The Power of a Weekly Review

Have you ever gone to work on Monday and felt like you were still carrying last week’s weight on your shoulders? Thoughts of what you have to do, should do, and want to do take up all of your mental RAM. Stress levels begin to rise and you wish you had some way of tying up loose ends beginning your week ahead of the game.

by Jimmy Brown via Flickr Creative Commons

by Jimmy Brown via Flickr Creative Commons

I’m about to share with you the single greatest strategy that keeps me ahead of the game from week to week. It keeps me fresh. It keeps me prepared. It keeps me in control of my time. Interested? Then keep reading.

Welcome to the power of a Weekly Review. This concept isn’t original to me. I discovered it through Michael Hyatt, one of the greatest blogging authorities on leadership around. Here’s how it works…

I usually being sometime around 6pm on Sunday Night. This has allowed me to recharge my batteries most of the weekend. Now, it’s time to start thinking about the work week again. Here are the steps I follow during the Weekly Review:

  1. Gather all loose papers, receipts, etc. and process them. I empty out my briefcase, padfolio, and wallet, put it all in one pile and begin to go through it piece by piece. As David Allen suggests for each piece, you can either trash it, act on it, or file it.
  2. Make a decision on all papers that require an action. If it’s something that takes only two minutes, I do it right then. If it will take longer than that, I can either defer it (add it to my calendar so that I have to deal with it) or delegate it (hand it off to someone better equipped to handle it and add it to my @WaitingOn list so I remember who I gave it to and can follow up later).
  3. Process my notes from the previous week. I use Evernote to house all of my papers electronically. Everything I think I may need to keep goes here. It’s a great way if you want to eliminate the clutter of paper.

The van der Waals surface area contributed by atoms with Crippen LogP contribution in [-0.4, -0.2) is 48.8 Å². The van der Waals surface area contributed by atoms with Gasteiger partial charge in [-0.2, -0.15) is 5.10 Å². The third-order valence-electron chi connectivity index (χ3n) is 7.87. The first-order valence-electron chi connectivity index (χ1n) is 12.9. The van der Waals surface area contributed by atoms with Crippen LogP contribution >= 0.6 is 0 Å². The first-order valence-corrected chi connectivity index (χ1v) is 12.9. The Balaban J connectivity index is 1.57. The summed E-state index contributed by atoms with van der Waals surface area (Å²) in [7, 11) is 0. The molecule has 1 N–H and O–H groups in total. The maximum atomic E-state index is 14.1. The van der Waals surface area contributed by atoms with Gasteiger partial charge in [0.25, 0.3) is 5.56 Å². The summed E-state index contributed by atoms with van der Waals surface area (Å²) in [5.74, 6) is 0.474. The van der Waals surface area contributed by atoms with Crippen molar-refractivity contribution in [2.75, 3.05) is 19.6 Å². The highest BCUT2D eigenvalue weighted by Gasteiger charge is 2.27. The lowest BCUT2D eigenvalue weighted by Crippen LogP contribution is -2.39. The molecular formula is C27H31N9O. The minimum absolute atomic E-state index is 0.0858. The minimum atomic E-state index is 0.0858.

4. Review the upcoming calendar. You don’t want to be caught off guard by deadlines, meetings, ball games, or special date nights with your spouse. Look ahead and see if you need to prepare for anything. I use Google Calendar
  5. Review my to-do list. I also use Things as my task manager (to-do list). I’m not 100% thrilled with it, but I haven’t found anything better at this point.
  6. Review my @WaitingOn list. This is a list I use for anything I’ve delegated to someone else that was better suited for the task. In Things, I tag it with @WaitingOn so I can track who was responsible for it and a date for when I should follow up with that person.
  7. Review my project list. When an action includes many subactions, it goes onto the project list. Some projects have deadlines. Others may not, and these are the ones that usually are placed on the back burner repeatedly. If you want to start finishing projects, track them on a list and review it weekly.
  8. Review my someday/maybe list. These are the fleeting thoughts you have several times throughout the day…places you’d like to visit, books you’d like to write, conferences you may want to attend, etc. Look at this list regularly and commit to do one of them every so often.

For more information on the Weekly Review, please check out this article by Michael Hyatt.

Question: What do you do to prepare for the week? Would you do anything differently? Please let me know by leaving a comment.

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